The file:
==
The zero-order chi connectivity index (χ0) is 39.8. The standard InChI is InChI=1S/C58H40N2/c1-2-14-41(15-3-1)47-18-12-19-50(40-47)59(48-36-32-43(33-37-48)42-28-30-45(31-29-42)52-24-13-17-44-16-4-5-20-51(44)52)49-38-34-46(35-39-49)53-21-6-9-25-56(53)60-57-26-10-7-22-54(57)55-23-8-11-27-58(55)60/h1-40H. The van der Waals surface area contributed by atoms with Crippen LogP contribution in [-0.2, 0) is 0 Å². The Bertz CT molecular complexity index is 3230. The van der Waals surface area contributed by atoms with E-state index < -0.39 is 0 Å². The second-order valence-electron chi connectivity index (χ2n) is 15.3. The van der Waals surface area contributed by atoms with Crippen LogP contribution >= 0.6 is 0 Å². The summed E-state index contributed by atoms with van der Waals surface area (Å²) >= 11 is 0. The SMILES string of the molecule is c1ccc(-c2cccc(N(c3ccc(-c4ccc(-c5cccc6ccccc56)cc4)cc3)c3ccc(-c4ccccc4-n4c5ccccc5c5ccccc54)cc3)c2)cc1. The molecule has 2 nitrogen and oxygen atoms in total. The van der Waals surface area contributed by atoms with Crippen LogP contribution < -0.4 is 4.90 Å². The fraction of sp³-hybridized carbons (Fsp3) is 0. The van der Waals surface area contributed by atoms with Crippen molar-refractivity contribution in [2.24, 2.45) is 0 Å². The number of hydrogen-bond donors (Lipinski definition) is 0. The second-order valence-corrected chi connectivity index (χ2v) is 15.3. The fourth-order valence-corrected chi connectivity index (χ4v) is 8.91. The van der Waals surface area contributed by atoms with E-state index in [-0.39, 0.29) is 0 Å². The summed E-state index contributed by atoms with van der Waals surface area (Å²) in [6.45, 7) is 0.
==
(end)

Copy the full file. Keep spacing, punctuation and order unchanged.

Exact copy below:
The zero-order chi connectivity index (χ0) is 39.8. The standard InChI is InChI=1S/C58H40N2/c1-2-14-41(15-3-1)47-18-12-19-50(40-47)59(48-36-32-43(33-37-48)42-28-30-45(31-29-42)52-24-13-17-44-16-4-5-20-51(44)52)49-38-34-46(35-39-49)53-21-6-9-25-56(53)60-57-26-10-7-22-54(57)55-23-8-11-27-58(55)60/h1-40H. The van der Waals surface area contributed by atoms with Crippen LogP contribution in [-0.2, 0) is 0 Å². The Bertz CT molecular complexity index is 3230. The van der Waals surface area contributed by atoms with E-state index < -0.39 is 0 Å². The second-order valence-electron chi connectivity index (χ2n) is 15.3. The van der Waals surface area contributed by atoms with Crippen LogP contribution >= 0.6 is 0 Å². The summed E-state index contributed by atoms with van der Waals surface area (Å²) >= 11 is 0. The SMILES string of the molecule is c1ccc(-c2cccc(N(c3ccc(-c4ccc(-c5cccc6ccccc56)cc4)cc3)c3ccc(-c4ccccc4-n4c5ccccc5c5ccccc54)cc3)c2)cc1. The molecule has 2 nitrogen and oxygen atoms in total. The van der Waals surface area contributed by atoms with Crippen LogP contribution < -0.4 is 4.90 Å². The fraction of sp³-hybridized carbons (Fsp3) is 0. The van der Waals surface area contributed by atoms with Crippen molar-refractivity contribution in [2.24, 2.45) is 0 Å². The number of hydrogen-bond donors (Lipinski definition) is 0. The second-order valence-corrected chi connectivity index (χ2v) is 15.3. The fourth-order valence-corrected chi connectivity index (χ4v) is 8.91. The van der Waals surface area contributed by atoms with E-state index in [-0.39, 0.29) is 0 Å². The summed E-state index contributed by atoms with van der Waals surface area (Å²) in [6.45, 7) is 0.